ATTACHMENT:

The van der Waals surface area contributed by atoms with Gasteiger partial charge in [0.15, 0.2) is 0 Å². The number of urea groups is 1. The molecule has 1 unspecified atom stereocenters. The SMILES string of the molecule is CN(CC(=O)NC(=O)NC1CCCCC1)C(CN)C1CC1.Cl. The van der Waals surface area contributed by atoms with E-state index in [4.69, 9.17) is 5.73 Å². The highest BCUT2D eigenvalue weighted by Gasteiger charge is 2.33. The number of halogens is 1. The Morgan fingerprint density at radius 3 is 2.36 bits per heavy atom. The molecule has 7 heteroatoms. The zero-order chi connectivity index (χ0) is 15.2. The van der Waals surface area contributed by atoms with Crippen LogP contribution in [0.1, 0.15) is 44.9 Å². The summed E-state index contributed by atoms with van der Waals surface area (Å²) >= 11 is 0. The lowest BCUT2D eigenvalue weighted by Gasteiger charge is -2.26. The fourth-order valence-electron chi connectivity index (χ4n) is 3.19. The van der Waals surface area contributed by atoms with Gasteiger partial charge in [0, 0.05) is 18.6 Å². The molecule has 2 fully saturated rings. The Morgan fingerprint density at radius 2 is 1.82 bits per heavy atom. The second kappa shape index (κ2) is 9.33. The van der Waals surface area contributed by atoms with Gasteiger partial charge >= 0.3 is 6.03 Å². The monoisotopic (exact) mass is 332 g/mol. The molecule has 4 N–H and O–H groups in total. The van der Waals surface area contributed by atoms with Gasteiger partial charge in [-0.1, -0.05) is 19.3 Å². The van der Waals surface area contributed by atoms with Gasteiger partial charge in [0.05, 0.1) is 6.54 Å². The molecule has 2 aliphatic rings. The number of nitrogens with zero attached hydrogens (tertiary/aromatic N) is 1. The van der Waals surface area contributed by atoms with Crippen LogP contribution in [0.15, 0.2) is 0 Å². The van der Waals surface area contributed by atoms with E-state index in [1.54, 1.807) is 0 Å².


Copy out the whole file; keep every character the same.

The van der Waals surface area contributed by atoms with Gasteiger partial charge in [0.15, 0.2) is 0 Å². The number of urea groups is 1. The molecule has 1 unspecified atom stereocenters. The SMILES string of the molecule is CN(CC(=O)NC(=O)NC1CCCCC1)C(CN)C1CC1.Cl. The van der Waals surface area contributed by atoms with E-state index in [4.69, 9.17) is 5.73 Å². The highest BCUT2D eigenvalue weighted by Gasteiger charge is 2.33. The number of halogens is 1. The Morgan fingerprint density at radius 3 is 2.36 bits per heavy atom. The molecule has 7 heteroatoms. The zero-order chi connectivity index (χ0) is 15.2. The van der Waals surface area contributed by atoms with Crippen LogP contribution in [0.1, 0.15) is 44.9 Å². The summed E-state index contributed by atoms with van der Waals surface area (Å²) >= 11 is 0. The lowest BCUT2D eigenvalue weighted by Gasteiger charge is -2.26. The fourth-order valence-electron chi connectivity index (χ4n) is 3.19. The van der Waals surface area contributed by atoms with Gasteiger partial charge in [0, 0.05) is 18.6 Å². The molecule has 2 fully saturated rings. The Morgan fingerprint density at radius 2 is 1.82 bits per heavy atom. The second kappa shape index (κ2) is 9.33. The van der Waals surface area contributed by atoms with Gasteiger partial charge >= 0.3 is 6.03 Å². The monoisotopic (exact) mass is 332 g/mol. The molecule has 4 N–H and O–H groups in total. The van der Waals surface area contributed by atoms with Gasteiger partial charge in [-0.1, -0.05) is 19.3 Å². The van der Waals surface area contributed by atoms with Gasteiger partial charge in [0.05, 0.1) is 6.54 Å². The molecule has 2 aliphatic rings. The number of nitrogens with zero attached hydrogens (tertiary/aromatic N) is 1. The van der Waals surface area contributed by atoms with Crippen LogP contribution in [0.15, 0.2) is 0 Å². The van der Waals surface area contributed by atoms with E-state index in [1.54, 1.807) is 0 Å².